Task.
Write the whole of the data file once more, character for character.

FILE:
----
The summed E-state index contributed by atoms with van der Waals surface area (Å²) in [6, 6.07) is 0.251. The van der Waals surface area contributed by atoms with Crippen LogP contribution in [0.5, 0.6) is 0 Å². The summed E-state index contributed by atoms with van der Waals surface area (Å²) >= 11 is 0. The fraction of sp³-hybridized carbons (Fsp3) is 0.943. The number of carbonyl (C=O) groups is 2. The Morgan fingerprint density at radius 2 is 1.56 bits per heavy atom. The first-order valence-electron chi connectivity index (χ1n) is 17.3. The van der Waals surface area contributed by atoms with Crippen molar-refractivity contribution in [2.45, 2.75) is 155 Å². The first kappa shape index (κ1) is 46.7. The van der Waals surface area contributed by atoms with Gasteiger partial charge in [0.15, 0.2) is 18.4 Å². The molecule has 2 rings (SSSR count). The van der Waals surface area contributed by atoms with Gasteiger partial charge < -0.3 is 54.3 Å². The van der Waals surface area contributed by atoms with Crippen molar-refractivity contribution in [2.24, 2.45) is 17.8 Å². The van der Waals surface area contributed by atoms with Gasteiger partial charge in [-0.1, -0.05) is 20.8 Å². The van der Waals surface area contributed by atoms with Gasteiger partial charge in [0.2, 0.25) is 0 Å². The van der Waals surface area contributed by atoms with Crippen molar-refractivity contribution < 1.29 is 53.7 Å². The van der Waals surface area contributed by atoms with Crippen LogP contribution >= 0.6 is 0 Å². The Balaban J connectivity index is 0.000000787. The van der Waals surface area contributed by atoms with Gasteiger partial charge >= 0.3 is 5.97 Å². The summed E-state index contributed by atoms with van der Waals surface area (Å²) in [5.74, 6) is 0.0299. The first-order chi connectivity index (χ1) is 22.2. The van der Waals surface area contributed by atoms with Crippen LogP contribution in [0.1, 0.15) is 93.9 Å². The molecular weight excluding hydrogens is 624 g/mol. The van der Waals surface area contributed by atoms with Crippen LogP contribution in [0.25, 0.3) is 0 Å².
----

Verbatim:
The summed E-state index contributed by atoms with van der Waals surface area (Å²) in [6, 6.07) is 0.251. The van der Waals surface area contributed by atoms with Crippen LogP contribution in [0.5, 0.6) is 0 Å². The summed E-state index contributed by atoms with van der Waals surface area (Å²) >= 11 is 0. The fraction of sp³-hybridized carbons (Fsp3) is 0.943. The number of carbonyl (C=O) groups is 2. The Morgan fingerprint density at radius 2 is 1.56 bits per heavy atom. The first-order valence-electron chi connectivity index (χ1n) is 17.3. The van der Waals surface area contributed by atoms with Crippen molar-refractivity contribution in [2.45, 2.75) is 155 Å². The first kappa shape index (κ1) is 46.7. The van der Waals surface area contributed by atoms with Gasteiger partial charge in [0.15, 0.2) is 18.4 Å². The molecule has 2 rings (SSSR count). The van der Waals surface area contributed by atoms with Gasteiger partial charge < -0.3 is 54.3 Å². The van der Waals surface area contributed by atoms with Crippen molar-refractivity contribution in [2.24, 2.45) is 17.8 Å². The van der Waals surface area contributed by atoms with Gasteiger partial charge in [-0.1, -0.05) is 20.8 Å². The van der Waals surface area contributed by atoms with Gasteiger partial charge in [0.2, 0.25) is 0 Å². The van der Waals surface area contributed by atoms with Crippen molar-refractivity contribution < 1.29 is 53.7 Å². The van der Waals surface area contributed by atoms with Crippen LogP contribution >= 0.6 is 0 Å². The Balaban J connectivity index is 0.000000787. The van der Waals surface area contributed by atoms with Gasteiger partial charge >= 0.3 is 5.97 Å². The summed E-state index contributed by atoms with van der Waals surface area (Å²) in [5.74, 6) is 0.0299. The first-order chi connectivity index (χ1) is 22.2. The van der Waals surface area contributed by atoms with Crippen LogP contribution in [0.1, 0.15) is 93.9 Å². The molecular weight excluding hydrogens is 624 g/mol. The van der Waals surface area contributed by atoms with Crippen LogP contribution in [0.25, 0.3) is 0 Å².